Within just four years, Adu had represented five European clubs in four countries and delivered, well, nothing of note. Still, he was still only 21-years-old and his potential remained through the roof. Finding a new home was never going to be tough and that’s where Philadelphia Union came in. Their manager, Piotr Nowak, knew Adu well. With a goal contribution every 189 minutes, Adu would argue he repaid the faith of Nowak. Regardless, he was soon on the move again.
A six month loan spell with Bahia in Brazil yielded just four appearances and ultimately left Adu without a club in the winter of 2013/14. That saw Adu pimp himself out around the world – most notably back in Europe. Nobody would take a chance on him though – even Blackpool, who had just sacked Paul Ince, turned their noses up at him. Five months later, FK Jagodina – from Serbia – signed Adu but only to a six month deal.
The so-called star was burning out – and fast
FK Jagodina had the option to extend Adu’s deal for another 12 months. They opted against it. After four months out of the game, Adu reared his head in Finland with KuPS. Unable to maintain a regular first team place, he often turned out for their second string in the third tier!! After just five months, Adu tore up his contract and left.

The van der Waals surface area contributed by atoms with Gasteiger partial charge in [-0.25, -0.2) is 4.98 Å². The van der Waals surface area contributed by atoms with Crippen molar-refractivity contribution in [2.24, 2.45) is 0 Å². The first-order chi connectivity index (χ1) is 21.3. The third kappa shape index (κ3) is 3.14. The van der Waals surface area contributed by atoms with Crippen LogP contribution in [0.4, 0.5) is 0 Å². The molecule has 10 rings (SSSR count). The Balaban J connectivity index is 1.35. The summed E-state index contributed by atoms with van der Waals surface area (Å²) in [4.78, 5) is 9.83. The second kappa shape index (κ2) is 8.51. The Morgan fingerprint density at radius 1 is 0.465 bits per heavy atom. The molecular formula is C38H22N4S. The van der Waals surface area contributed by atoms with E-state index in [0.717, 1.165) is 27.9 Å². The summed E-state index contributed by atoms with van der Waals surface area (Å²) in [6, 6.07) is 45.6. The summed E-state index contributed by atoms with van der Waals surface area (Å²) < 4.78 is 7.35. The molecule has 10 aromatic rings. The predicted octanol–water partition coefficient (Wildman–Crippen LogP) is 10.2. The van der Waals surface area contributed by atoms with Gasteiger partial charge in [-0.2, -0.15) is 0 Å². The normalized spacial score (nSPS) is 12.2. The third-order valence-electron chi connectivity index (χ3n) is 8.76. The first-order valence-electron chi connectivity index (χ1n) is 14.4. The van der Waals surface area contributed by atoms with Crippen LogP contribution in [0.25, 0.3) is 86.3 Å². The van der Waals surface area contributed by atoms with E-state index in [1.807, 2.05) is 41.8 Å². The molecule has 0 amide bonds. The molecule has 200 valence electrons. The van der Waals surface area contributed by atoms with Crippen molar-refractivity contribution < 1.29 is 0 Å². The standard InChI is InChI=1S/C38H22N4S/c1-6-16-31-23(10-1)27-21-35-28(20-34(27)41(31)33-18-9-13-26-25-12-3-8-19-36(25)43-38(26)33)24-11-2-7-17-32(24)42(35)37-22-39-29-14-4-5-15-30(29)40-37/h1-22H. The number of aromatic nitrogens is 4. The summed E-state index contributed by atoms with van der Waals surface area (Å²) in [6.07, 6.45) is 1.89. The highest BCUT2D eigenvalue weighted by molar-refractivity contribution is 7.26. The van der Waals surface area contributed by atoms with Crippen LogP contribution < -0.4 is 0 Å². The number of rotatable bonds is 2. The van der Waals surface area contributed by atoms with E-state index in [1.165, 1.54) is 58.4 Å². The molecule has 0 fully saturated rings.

Within a week, Adu had a new club – this time back closer to home. He’d joined the Tampa Bay Rowdies. Again though, his stay there was short lived and within mere months he was on the lookout for yet another club. The Portland Timbers passed on him as did Sandecja of Poland. Six months then passed before Las Vegas Lights FC gave Adu another opportunity. It was over in the blink of an eye with Adu making just 14 appearances.
An extended break from the playing side of the game followed but Adu couldn’t leave it alone. In 2020 – two years after he last played – he penned another contract. This deal took him to Sweden’s lower leagues namely with Osterlen. He was bombed out within a month with his manager throwing shade at his physical and mental state. In hindsight, Adu looks back and holds deep “regret” over his choice to leave Benfica.